Like many big university towns, Ann Arbor, Mich., has for decades had a disproportionately high per-capita coffee bar to population ratio — large cafés teeming with students and professors with fingers clacking away on laptops or, in the old days, poring over stacks of books beside a warm mug and a scone. And like many of those towns, the coffee retail landscape has experienced a dramatic shift over the past decade with an influx of roasters and retailers pushing quality as hard as they push accommodation.
Helping lead that charge locally has been Mighty Good Coffee, a 10-year-old roaster that just opened its third retail café. Beyond his own influence and that of other local coffee pioneers like the renowned food company Zingerman’s, Mighty Good Founder David Myers has witnessed the city’s coffee transformation first hand.
“As a town, Ann Arbor has always been very dense with coffee shops,” Myers, a native of Ann Arbor neighbor Ypsilanti, recently told Daily Coffee News. “It’s only in the past five or six years that you’re seeing a lot of really good coffee shops. And those shops are always full — they’re packed. The fact that Starbucks completely demolished and rebuilt one of their big downtown stores and put a Clover system in is a good sign. They realize they’re being surrounded by quality micro roasters and good shops.”
Mighty Good’s latest shop, in the Arbor Hills neighborhood just off Washtenaw Avenue on the city’s east side, is quite unlike its other two, which are more centrally located and reliant upon walk-in traffic and loyal downtown and campus patrons. The 2,100-square-foot Arbor Hills café is still awaiting its outdoor signage for its place within a relatively new, upscale retail cluster featuring national brands such as North Face, J. Jill, Lululemon and Anthropologie.
“It’s definitely more of a destination shop, and we’re still trying to learn who our customers are over there,” said Myers. “We had some assumptions going in, but what we’re seeing right now is a lot of crossover — people who would come to our downtown shops but they like being able to have easy parking here, or they may just be closer here.”
All the coffees for the shop come from Mighty Good’s flagship café and roastery on Main Street, and both those locations have newly become home to Synesso Hydra three-group espresso machines, which the MGC team favored after some discussions at this year’s SCAA expo and a tour of the Synesso factory in Seattle. In addition to espresso drinks, the new café is also offering batch brews, nitro cold brew, and manual coffee through Hario V60s, Yama siphons and Clever drippers — all supported by a range of Mahlkonig grinders.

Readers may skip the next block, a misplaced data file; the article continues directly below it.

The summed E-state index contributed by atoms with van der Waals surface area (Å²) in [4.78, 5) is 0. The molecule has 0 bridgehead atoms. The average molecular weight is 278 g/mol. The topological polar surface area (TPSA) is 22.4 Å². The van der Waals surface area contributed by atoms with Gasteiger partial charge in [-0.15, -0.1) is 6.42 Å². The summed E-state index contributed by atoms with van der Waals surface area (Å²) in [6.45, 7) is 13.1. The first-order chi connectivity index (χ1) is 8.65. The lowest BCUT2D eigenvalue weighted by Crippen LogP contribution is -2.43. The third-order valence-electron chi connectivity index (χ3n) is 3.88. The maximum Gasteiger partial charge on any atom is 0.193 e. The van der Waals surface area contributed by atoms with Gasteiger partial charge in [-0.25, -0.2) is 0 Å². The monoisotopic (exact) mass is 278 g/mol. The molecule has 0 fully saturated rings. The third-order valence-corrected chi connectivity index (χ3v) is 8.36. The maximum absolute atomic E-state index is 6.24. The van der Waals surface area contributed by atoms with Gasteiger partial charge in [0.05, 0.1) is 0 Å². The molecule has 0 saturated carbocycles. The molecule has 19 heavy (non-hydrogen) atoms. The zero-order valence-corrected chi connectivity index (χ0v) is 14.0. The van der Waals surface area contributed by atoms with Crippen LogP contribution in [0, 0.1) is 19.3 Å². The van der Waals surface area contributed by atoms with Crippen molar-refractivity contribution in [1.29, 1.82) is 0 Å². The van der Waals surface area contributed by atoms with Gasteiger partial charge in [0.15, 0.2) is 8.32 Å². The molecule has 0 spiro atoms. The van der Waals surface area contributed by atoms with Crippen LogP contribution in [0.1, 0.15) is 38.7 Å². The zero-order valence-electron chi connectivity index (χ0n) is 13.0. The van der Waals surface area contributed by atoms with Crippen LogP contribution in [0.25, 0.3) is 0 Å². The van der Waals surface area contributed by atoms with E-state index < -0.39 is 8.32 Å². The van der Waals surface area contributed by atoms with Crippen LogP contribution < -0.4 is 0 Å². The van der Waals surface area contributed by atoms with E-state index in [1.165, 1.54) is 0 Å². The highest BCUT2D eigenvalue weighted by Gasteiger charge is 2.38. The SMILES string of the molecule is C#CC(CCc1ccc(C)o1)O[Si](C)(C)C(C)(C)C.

With the expanded space and neighborhood vibe of the new location, Mighty Good is developing a food program that greatly expands upon the fresh-baked options found at the other two shops. While it will remain a coffee place first and foremost, Myers said MGC may be rolling out some brunchy goods and other menu items, making the shop more of an all-encompassing café. “There’s more space and I think we’re going to have to attract a broader audience,” Myers said, “so it’s important to broaden the menu a little bit.”
Audience attraction and, more so, retention are critical for Mighty Good and Ann Arbor’s other coffee retailers this time of year, as the city swells with an invasion of new students from all over the world. (Consider the fact that the city’s population veritably doubles on football game days when Michigan Stadium, the largest in the country, holds more than 110,000 people.)
“You’ll get all these new people, a lot of students, and they’re walking around Ann Arbor and they have no idea what they’re doing,” Myers said. “They’re trying to find out where they’re going to get their groceries. They’re wondering where they’re going to get their coffee. We have a conversation with staff, usually in the middle of August, about this. We need to be really attentive to these people.”
With five people working at the new bar, plus a few more hires expected into September, the Mighty Good staff will be up to 23 people, more than double what it was a year ago. For Myers, who began delivering fresh-roasted coffee by bike to anyone willing to try it 10 years ago, 23 is a fairly astonishing number. “I could never have imagined how this would turn out,” said Myers. “But coffee is a good business to be in. We’re having a lot of fun.”